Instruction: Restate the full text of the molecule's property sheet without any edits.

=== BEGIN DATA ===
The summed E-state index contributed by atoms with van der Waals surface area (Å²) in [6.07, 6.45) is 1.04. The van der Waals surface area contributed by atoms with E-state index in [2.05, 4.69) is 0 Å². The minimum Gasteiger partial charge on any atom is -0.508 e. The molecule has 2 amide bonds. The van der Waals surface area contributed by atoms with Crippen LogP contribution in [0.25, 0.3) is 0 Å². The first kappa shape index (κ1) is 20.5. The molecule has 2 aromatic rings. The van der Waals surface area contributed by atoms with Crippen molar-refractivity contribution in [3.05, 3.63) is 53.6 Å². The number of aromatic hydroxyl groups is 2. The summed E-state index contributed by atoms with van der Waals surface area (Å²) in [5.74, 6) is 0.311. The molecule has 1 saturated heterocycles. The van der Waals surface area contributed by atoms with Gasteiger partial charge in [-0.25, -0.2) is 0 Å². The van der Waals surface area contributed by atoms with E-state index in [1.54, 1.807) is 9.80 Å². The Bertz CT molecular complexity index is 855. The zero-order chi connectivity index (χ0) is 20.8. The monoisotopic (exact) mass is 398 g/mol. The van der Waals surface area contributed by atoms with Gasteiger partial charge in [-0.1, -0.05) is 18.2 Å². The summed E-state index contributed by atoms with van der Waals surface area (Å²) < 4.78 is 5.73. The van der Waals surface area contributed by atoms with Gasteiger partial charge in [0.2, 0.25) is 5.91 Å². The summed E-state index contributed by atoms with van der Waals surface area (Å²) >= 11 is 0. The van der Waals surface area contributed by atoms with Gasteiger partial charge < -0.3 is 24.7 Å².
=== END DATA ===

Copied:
The summed E-state index contributed by atoms with van der Waals surface area (Å²) in [6.07, 6.45) is 1.04. The van der Waals surface area contributed by atoms with E-state index in [2.05, 4.69) is 0 Å². The minimum Gasteiger partial charge on any atom is -0.508 e. The molecule has 2 amide bonds. The van der Waals surface area contributed by atoms with Crippen LogP contribution in [0.25, 0.3) is 0 Å². The first kappa shape index (κ1) is 20.5. The molecule has 2 aromatic rings. The van der Waals surface area contributed by atoms with Crippen molar-refractivity contribution in [3.05, 3.63) is 53.6 Å². The number of aromatic hydroxyl groups is 2. The summed E-state index contributed by atoms with van der Waals surface area (Å²) in [5.74, 6) is 0.311. The molecule has 1 saturated heterocycles. The van der Waals surface area contributed by atoms with Gasteiger partial charge in [-0.25, -0.2) is 0 Å². The van der Waals surface area contributed by atoms with E-state index in [1.54, 1.807) is 9.80 Å². The Bertz CT molecular complexity index is 855. The zero-order chi connectivity index (χ0) is 20.8. The monoisotopic (exact) mass is 398 g/mol. The van der Waals surface area contributed by atoms with Gasteiger partial charge in [-0.1, -0.05) is 18.2 Å². The summed E-state index contributed by atoms with van der Waals surface area (Å²) < 4.78 is 5.73. The van der Waals surface area contributed by atoms with Gasteiger partial charge in [0.2, 0.25) is 5.91 Å². The summed E-state index contributed by atoms with van der Waals surface area (Å²) >= 11 is 0. The van der Waals surface area contributed by atoms with Gasteiger partial charge < -0.3 is 24.7 Å².